Lithography Example 3

A silicon substrate coated with a bottom antireflective coating (B.A.R.C.) was prepared by spin coating the bottom anti-reflective coating solution of Formulation Example 6 onto the silicon substrate and baking at 220° C. for 60 sec. The optimum B.A.R.C film thickness was 73 nm, which was simulated and determined using PROLITH (v.9.3.5). AZ photoresist (T85531; available from AZ Electronic Materials USA Corp.) was then coated on the B.A.R.C coated silicon substrate. The spin speed was adjusted such that the photoresist film thickness was 150 nm. The coated wafer was then soft baked at 100° C./60 sec, exposed with Nikon 306D 0.85NA & 0.82/0.55 Dipole-Y Illumination using attenuated phase shift mask, post exposure baked at 110° C./60 sec, and developed using a 2.38 weight % aqueous solution of tetramethyl ammonium hydroxide for 30 sec. 75 nm and 80 nm 1:1 line and space patterns were then observed on a scanning electron microscope. The photoresist had very good exposure latitude, good LER and profile shape. The line and space patterns at 75 nm and 80 nm 1:1 duty ratio showed no standing waves, no footing/scum and good collapse margin, indicating the good lithographic performance of the bottom anti-reflective coating.

Lithography Example 4

A silicon substrate coated with a bottom antireflective coating (B.A.R.C.) was prepared by spin coating the bottom anti-reflective coating solution of Formulation Example 8 onto the silicon substrate and baking at 220° C. for 60 sec. The optimum B.A.R.C film thickness was 72 nm, which was simulated and determined using PROLITH (v.9.3.5). AZ photoresist (T85531; available from AZ Electronic Materials USA Corp.) was then coated on the B.A.R.C coated silicon substrate. The spin speed was adjusted such that the photoresist film thickness was 150 nm. The coated wafer was then soft baked at 100° C./60 sec, exposed with Nikon 306D 0.85NA & 0.82/0.55 Dipole-Y Illumination using attenuated phase shift mask, post exposure baked at 110° C./60 sec, and developed using a 2.38 weight % aqueous solution of tetramethyl ammonium hydroxide for 30 sec. 75 nm and 80 nm 1:1 line and space patterns were then observed on a scanning electron microscope. The photoresist had very good exposure latitude, good LER and profile shape. The line and space patterns at 75 nm and 80 nm 1:1 duty ratio showed no standing waves, no footing/scum and good collapse margin, indicating the good lithographic performance of the bottom anti-reflective coating.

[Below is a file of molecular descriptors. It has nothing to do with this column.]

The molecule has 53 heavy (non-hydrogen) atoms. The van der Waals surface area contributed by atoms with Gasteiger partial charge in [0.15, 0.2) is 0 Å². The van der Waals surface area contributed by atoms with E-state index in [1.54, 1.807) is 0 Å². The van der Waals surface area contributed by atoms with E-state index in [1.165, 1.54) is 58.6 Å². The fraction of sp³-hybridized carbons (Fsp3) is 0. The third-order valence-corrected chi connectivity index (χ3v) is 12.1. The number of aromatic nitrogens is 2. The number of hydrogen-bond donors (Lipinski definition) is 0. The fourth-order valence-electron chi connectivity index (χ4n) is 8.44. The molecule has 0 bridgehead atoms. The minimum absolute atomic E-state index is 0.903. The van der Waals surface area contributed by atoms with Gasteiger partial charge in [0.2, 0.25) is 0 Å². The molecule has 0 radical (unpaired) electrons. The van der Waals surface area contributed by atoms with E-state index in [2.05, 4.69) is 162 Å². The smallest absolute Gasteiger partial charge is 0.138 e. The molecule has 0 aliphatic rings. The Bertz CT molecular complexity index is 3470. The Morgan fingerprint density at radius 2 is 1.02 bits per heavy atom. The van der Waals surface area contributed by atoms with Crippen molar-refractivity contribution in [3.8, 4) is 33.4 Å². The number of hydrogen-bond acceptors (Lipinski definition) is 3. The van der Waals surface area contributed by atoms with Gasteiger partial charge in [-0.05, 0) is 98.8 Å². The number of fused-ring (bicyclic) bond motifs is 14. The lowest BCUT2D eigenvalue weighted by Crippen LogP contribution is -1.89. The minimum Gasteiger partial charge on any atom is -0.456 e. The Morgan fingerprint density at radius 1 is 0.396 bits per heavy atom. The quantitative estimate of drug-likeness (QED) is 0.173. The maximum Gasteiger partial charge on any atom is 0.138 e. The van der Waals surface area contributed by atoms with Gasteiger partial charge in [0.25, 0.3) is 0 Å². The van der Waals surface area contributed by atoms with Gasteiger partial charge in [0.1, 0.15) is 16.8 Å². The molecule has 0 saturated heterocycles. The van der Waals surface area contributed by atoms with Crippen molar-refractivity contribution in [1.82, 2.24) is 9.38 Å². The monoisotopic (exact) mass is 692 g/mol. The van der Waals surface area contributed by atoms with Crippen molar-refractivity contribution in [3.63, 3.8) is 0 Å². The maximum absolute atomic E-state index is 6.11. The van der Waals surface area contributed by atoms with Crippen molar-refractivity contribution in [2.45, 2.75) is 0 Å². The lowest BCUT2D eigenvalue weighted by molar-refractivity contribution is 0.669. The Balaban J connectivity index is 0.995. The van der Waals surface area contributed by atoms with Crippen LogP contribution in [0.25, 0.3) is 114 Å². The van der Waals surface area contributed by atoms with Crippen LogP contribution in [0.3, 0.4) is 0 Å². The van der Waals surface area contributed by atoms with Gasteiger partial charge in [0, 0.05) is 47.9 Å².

Lithography Example 5

A silicon substrate coated with a bottom antireflective coating (B.A.R.C.) was prepared by spin coating the bottom anti-reflective coating solution of Formulation Example 9 onto the silicon substrate and baking at 220° C. for 60 sec. The optimum B.A.R.C film thickness was 73 nm, which was simulated and determined using PROLITH (v.9.3.5). AZ photoresist (T85531; available from AZ Electronic Materials USA Corp.) was then coated on the B.A.R.C coated silicon substrate. The spin speed was adjusted such that the photoresist film thickness was 150 nm. The coated wafer was then soft baked at 100° C./60 sec, exposed with Nikon 306D 0.85NA & 0.82/0.55 Dipole-Y Illumination using attenuated phase shift mask, post exposure baked at 110° C./60 sec, and developed using a 2.38 weight % aqueous solution of tetramethyl ammonium hydroxide for 30 sec. 75 nm and 80 nm 1:1 line and space patterns were then observed on a scanning electron microscope. The photoresist had very good exposure latitude, good LER and profile shape. The line and space patterns at 75 nm and 80 nm 1:1 duty ratio showed no standing waves, no footing/scum and good collapse margin, indicating the good lithographic performance of the bottom anti-reflective coating.

Lithography Example 6